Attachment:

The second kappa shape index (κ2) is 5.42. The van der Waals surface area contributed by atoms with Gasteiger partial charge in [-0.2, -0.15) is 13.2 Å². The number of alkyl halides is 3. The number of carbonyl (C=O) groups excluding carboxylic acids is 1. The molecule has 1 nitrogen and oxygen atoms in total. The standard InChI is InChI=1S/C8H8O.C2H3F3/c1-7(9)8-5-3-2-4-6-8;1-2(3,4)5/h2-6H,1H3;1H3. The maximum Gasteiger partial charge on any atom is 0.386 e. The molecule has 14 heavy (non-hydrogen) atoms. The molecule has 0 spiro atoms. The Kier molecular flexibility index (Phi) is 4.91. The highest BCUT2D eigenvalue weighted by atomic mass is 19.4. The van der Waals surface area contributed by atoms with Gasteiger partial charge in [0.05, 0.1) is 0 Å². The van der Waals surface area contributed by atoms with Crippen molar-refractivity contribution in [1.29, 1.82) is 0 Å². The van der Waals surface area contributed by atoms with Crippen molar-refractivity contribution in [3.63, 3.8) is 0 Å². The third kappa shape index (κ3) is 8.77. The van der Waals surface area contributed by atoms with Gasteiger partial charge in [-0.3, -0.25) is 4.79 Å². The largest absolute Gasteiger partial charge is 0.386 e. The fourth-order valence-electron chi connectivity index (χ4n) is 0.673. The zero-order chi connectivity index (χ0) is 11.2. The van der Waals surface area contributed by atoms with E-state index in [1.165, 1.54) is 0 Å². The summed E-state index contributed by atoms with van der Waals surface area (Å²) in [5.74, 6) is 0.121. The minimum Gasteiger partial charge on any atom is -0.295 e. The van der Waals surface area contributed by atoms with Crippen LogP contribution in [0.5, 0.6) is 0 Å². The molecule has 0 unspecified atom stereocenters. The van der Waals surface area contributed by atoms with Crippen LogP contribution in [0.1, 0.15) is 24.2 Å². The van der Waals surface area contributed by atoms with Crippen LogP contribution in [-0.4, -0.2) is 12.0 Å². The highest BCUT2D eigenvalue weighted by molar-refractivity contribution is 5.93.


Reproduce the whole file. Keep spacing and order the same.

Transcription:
The second kappa shape index (κ2) is 5.42. The van der Waals surface area contributed by atoms with Gasteiger partial charge in [-0.2, -0.15) is 13.2 Å². The number of alkyl halides is 3. The number of carbonyl (C=O) groups excluding carboxylic acids is 1. The molecule has 1 nitrogen and oxygen atoms in total. The standard InChI is InChI=1S/C8H8O.C2H3F3/c1-7(9)8-5-3-2-4-6-8;1-2(3,4)5/h2-6H,1H3;1H3. The maximum Gasteiger partial charge on any atom is 0.386 e. The molecule has 14 heavy (non-hydrogen) atoms. The molecule has 0 spiro atoms. The Kier molecular flexibility index (Phi) is 4.91. The highest BCUT2D eigenvalue weighted by atomic mass is 19.4. The van der Waals surface area contributed by atoms with Gasteiger partial charge in [0.05, 0.1) is 0 Å². The van der Waals surface area contributed by atoms with Crippen molar-refractivity contribution in [1.29, 1.82) is 0 Å². The van der Waals surface area contributed by atoms with Crippen molar-refractivity contribution in [3.63, 3.8) is 0 Å². The third kappa shape index (κ3) is 8.77. The van der Waals surface area contributed by atoms with Gasteiger partial charge in [-0.3, -0.25) is 4.79 Å². The largest absolute Gasteiger partial charge is 0.386 e. The fourth-order valence-electron chi connectivity index (χ4n) is 0.673. The zero-order chi connectivity index (χ0) is 11.2. The van der Waals surface area contributed by atoms with E-state index in [1.165, 1.54) is 0 Å². The summed E-state index contributed by atoms with van der Waals surface area (Å²) in [5.74, 6) is 0.121. The minimum Gasteiger partial charge on any atom is -0.295 e. The van der Waals surface area contributed by atoms with Crippen LogP contribution in [0.5, 0.6) is 0 Å². The molecule has 0 unspecified atom stereocenters. The van der Waals surface area contributed by atoms with Crippen LogP contribution in [0.1, 0.15) is 24.2 Å². The van der Waals surface area contributed by atoms with Crippen LogP contribution in [-0.4, -0.2) is 12.0 Å². The highest BCUT2D eigenvalue weighted by molar-refractivity contribution is 5.93.